Given Dare Wright’s timeline, I along w/ my friend D., another avid devotee of The Lonely Doll, realized that in her proximity to the Metropolitan Museum, & Central Park, along w/ our own – either one of us could have seen her, potentially often, without knowing it.
I must give Jean Nathan credit for telling a macabre story in a sensitive, respectful manner, without sensationalism or a sense of spectacle. It could also be perceived as a potentially slight story – ultimately little happened in a very circumscribed life – & again Jean Nathan opens this up to a sense of the profundity of just that. The story is almost Victorian. As a biography it’s all sadness, but one must look at the books, the ability to create them, as being the true achievement.
Larry Sultan’s work is most familiar to me from books: Evidence, Pictures from Home, and The Valley. The work also exists as gallery prints & has been used in magazines spreads. My personal attachment is to the books & the experience such a form offers: private, on my own time.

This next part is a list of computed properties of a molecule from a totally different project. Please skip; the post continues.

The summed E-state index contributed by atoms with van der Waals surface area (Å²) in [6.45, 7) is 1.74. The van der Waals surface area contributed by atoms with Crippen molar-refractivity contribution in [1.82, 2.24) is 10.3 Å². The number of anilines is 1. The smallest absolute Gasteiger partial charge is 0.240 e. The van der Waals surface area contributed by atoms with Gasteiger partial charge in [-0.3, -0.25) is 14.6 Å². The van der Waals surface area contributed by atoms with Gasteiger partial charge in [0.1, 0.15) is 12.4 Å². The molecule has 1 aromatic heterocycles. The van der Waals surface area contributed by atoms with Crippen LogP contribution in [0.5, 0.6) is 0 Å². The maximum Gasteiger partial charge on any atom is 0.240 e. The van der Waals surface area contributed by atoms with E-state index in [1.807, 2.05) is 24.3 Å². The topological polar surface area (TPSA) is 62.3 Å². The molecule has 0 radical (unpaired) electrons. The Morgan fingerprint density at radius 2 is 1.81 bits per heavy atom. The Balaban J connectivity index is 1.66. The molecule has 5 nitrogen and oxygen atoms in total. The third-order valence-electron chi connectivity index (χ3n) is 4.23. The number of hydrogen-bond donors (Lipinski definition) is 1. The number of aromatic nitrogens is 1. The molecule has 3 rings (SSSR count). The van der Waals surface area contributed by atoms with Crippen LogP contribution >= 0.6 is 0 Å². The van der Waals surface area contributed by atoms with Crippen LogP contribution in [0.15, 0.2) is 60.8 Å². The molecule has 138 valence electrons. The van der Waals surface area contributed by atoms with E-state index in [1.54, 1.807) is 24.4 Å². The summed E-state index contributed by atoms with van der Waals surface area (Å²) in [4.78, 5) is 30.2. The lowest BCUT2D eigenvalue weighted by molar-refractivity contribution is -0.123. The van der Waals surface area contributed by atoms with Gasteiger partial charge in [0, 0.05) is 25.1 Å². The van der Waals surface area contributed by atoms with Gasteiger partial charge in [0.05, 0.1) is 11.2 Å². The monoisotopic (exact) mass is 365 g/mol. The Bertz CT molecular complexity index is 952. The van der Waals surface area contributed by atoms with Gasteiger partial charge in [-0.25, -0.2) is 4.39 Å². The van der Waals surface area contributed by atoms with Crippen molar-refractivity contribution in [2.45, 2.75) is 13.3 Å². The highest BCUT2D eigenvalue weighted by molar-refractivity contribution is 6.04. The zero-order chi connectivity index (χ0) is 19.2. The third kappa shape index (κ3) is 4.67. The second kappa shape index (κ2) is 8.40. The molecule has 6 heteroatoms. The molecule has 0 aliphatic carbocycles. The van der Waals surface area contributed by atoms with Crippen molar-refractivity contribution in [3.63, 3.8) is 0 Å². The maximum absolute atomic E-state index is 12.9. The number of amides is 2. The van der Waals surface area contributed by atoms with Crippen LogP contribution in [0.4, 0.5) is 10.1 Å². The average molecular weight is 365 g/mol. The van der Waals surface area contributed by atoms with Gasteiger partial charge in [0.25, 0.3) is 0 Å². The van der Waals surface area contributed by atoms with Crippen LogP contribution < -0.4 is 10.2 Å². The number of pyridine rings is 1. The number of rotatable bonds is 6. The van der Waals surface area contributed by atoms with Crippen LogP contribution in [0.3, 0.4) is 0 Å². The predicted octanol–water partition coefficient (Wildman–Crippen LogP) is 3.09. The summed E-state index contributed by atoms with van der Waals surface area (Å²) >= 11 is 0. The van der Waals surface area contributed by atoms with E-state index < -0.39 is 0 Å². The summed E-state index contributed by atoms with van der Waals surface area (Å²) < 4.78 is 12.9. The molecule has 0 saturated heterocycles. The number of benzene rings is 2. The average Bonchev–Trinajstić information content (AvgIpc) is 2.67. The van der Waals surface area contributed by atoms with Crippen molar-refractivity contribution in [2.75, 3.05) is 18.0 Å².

Evidence, made with Mike Mandel, is a collection of industrial photographs, which as a collection, leads to a kind of non-sense of imagery. Nothing relates, nothing really means anything, but the viewer is face-to-face with “evidence” of something somehow. There is a dry humor in the residue of corporate imagery, it’s utter obscurity & obsolescence, but it is also a kind of psychic downward spiral, a tension between the kitsch of execution & a horror of banality.
Unlike a lot of work which uses vernacular imagery often as a kind of nostalgia, or a collection used to codify forms, Evidence uses imagery which traffics between the institutional & the ridiculous – as archaeology, the imagery is ultimately embarrassing in its weirdness, its cryptic passages between intention & effect. We can see the flotsam of bureaucratic engineering, of attempts at social delineation and control, and also it’s limited shelf-life, it’s temporal lapse into nothingness.
There is an agitational quality to Sultan’s work, an unrest, a meta-critique of the uses of photography which is most apparent in Evidence, in which the imagery is found, but which also informs the 2 long-term projects, Pictures from Home, which deals with the suburban culture of Sultan’s parents, and The Valley, which is “behind the scenes” of the adult film industry.